I recently came across a recording of Bach's Partita for Violin No. 2, the fifth movement (the Chaconne), and upon researching it further, I learnt that it is often praised as a very important composition.

From Wikipedia:

Yehudi Menuhin called the Chaconne "the greatest structure for solo violin that exists".

Violinist Joshua Bell has said the Chaconne is "not just one of the greatest pieces of music ever written, but one of the greatest achievements of any man in history. It's a spiritually powerful piece, emotionally powerful, structurally perfect." He played the piece busking in L'Enfant Plaza for The Washington Post.

However, while listening to it myself, sure, I'd agree that the intense double-stopping and polyphonic nature of the piece would certainly deserve some praise (more so for the performer than the composer, I'd imagine), I fail to see why the composition is so highly regarded.

Could someone shed some light on this?

1 Answer 1


I think Mr. Bell is a little over the top. But the Chaconne is an impressive compositional achievement. Consider the challenge: you want to write a chaconne - that is, a dance piece built over a repeating bass line - but you are writing for a single instrument, not an ensemble with bass and treble instruments. That instrument normally plays just a single note at a time; two notes at once is possible, but you have to be quite careful which two; three or four require extremely careful planning, and are exponentially harder to write and play, just as juggling plates gets exponentially harder as you add each plate.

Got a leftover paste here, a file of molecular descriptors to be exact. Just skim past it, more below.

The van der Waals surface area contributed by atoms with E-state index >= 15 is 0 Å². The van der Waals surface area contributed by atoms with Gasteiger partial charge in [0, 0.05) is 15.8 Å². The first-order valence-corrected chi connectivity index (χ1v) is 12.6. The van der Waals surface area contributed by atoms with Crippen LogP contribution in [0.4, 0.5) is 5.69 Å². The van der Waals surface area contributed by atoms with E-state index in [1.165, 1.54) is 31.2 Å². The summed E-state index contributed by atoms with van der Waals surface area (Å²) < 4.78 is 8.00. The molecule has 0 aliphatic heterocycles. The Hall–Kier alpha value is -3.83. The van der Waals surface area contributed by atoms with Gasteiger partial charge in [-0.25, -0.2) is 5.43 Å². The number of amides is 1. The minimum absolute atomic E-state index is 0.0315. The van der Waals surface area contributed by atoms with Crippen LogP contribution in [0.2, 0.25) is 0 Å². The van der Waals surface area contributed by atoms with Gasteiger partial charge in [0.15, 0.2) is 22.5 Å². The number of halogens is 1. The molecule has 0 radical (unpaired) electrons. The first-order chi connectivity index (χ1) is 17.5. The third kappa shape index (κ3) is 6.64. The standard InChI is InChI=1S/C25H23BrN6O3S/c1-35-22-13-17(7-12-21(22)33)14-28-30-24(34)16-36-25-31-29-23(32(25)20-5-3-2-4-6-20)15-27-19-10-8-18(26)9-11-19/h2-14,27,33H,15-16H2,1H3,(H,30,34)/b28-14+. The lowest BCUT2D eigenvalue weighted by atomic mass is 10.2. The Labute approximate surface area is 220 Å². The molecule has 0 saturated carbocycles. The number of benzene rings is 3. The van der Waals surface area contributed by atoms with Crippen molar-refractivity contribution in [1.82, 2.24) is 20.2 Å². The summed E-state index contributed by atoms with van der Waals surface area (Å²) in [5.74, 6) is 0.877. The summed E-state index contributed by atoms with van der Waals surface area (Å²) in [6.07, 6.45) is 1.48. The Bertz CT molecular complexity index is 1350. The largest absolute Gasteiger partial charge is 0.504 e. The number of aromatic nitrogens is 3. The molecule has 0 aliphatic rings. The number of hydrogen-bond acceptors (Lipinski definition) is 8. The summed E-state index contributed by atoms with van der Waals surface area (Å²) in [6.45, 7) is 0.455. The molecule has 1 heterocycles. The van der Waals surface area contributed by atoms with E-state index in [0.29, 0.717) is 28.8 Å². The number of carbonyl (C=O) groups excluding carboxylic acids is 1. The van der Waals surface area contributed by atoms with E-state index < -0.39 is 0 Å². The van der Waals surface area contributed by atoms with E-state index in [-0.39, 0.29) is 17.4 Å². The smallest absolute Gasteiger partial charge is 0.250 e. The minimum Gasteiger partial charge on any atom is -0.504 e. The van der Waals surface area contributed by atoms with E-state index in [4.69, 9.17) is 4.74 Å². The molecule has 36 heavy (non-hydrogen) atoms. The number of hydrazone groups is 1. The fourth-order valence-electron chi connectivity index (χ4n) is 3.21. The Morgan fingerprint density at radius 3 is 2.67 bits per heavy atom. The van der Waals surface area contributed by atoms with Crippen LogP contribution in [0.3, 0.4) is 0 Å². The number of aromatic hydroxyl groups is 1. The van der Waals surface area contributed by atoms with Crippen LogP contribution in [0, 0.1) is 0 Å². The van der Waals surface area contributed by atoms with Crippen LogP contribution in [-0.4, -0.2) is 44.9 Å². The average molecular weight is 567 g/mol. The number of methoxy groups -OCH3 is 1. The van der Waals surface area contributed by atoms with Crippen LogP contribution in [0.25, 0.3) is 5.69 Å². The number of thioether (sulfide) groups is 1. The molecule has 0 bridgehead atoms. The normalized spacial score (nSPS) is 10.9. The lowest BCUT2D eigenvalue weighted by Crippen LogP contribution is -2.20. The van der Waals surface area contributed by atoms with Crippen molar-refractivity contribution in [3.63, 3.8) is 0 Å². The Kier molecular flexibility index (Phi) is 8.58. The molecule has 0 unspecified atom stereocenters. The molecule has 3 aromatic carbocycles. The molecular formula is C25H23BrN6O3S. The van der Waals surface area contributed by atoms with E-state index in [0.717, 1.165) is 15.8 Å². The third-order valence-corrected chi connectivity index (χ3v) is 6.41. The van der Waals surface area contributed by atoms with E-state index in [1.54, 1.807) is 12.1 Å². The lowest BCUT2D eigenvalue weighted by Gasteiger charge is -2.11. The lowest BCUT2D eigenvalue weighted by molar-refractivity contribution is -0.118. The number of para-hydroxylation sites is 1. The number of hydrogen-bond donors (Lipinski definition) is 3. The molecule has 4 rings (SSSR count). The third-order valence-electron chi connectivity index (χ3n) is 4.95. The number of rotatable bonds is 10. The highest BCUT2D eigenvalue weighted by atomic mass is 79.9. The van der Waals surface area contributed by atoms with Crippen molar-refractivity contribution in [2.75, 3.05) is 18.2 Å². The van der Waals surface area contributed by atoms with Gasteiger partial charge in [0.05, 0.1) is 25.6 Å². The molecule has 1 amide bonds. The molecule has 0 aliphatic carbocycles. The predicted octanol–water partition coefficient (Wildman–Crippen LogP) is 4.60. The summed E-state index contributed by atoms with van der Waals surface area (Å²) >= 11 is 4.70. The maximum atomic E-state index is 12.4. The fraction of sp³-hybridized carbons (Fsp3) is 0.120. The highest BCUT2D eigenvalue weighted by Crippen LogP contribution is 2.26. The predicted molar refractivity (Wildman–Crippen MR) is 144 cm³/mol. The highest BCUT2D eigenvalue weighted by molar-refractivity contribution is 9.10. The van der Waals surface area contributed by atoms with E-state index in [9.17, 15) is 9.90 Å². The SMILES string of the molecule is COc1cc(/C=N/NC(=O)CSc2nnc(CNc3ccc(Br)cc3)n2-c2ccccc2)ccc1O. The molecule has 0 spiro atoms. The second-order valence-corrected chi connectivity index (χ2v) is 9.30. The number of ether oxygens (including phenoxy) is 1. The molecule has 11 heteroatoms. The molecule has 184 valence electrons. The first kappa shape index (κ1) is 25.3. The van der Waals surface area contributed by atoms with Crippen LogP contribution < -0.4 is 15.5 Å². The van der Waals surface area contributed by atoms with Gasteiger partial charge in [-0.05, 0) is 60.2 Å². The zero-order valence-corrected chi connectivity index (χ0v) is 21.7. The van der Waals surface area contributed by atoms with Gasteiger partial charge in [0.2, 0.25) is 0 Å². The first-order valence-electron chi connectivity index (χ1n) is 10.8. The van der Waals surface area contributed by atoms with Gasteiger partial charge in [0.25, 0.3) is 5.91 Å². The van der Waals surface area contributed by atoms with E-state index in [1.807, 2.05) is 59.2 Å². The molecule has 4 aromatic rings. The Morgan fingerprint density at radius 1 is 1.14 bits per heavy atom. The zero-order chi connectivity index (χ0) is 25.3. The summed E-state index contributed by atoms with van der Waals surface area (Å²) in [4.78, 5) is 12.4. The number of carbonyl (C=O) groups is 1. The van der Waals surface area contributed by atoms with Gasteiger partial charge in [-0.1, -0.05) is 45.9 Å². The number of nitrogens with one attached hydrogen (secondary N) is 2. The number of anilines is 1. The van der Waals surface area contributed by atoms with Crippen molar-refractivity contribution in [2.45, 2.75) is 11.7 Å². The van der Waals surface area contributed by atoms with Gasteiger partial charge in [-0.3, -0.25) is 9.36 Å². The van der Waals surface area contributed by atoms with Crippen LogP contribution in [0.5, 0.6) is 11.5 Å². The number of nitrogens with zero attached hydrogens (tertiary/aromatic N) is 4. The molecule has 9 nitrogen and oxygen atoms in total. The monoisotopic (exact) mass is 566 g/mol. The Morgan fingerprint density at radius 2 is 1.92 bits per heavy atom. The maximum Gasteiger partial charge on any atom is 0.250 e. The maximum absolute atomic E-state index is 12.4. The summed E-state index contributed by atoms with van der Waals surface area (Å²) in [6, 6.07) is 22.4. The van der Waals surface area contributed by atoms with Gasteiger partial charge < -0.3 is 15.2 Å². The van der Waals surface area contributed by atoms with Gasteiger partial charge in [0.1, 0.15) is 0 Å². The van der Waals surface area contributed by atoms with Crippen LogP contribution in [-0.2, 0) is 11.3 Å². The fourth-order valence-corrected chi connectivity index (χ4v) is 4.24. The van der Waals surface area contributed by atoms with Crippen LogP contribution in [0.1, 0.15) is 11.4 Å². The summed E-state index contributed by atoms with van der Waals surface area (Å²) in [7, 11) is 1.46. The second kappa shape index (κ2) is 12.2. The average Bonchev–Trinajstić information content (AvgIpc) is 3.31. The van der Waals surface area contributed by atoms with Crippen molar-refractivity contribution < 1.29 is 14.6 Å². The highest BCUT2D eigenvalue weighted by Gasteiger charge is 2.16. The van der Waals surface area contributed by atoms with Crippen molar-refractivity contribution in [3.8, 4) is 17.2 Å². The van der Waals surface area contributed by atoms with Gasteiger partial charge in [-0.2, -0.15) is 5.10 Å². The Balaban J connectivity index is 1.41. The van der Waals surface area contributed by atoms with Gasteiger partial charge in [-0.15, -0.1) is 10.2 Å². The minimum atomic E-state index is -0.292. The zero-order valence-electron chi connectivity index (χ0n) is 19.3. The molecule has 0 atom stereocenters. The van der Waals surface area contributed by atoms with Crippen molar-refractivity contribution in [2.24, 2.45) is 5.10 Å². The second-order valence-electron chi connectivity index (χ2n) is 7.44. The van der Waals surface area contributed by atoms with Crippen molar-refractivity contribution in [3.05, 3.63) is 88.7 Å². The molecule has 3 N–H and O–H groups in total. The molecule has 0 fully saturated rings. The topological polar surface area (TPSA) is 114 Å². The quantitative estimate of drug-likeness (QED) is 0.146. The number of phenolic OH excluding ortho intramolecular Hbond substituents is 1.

And, you are not satisfied to write a "simple" dance piece. It will be a chaconne, and use chaconne rhythms, but will be a thoroughly contrapuntal piece. Thus in between the carefully chosen double stops, you'll use compound melodies (single melodies that imply multiple independent voices) to set up contrapuntal tension.

But that's not hard enough. You will write dozens of variations, shifting figuration, patterns, contrapuntal devices, key and tempo for each one, and then grouping the variations into satisfying emotional arcs that rise and fall. The final result will be danceable, singable, and playable at the same time. It will satisfy violinists (because it is really hard and shows off their skill) and listeners (because it sounds like "real music," not a violin etude).

I'm impressed...

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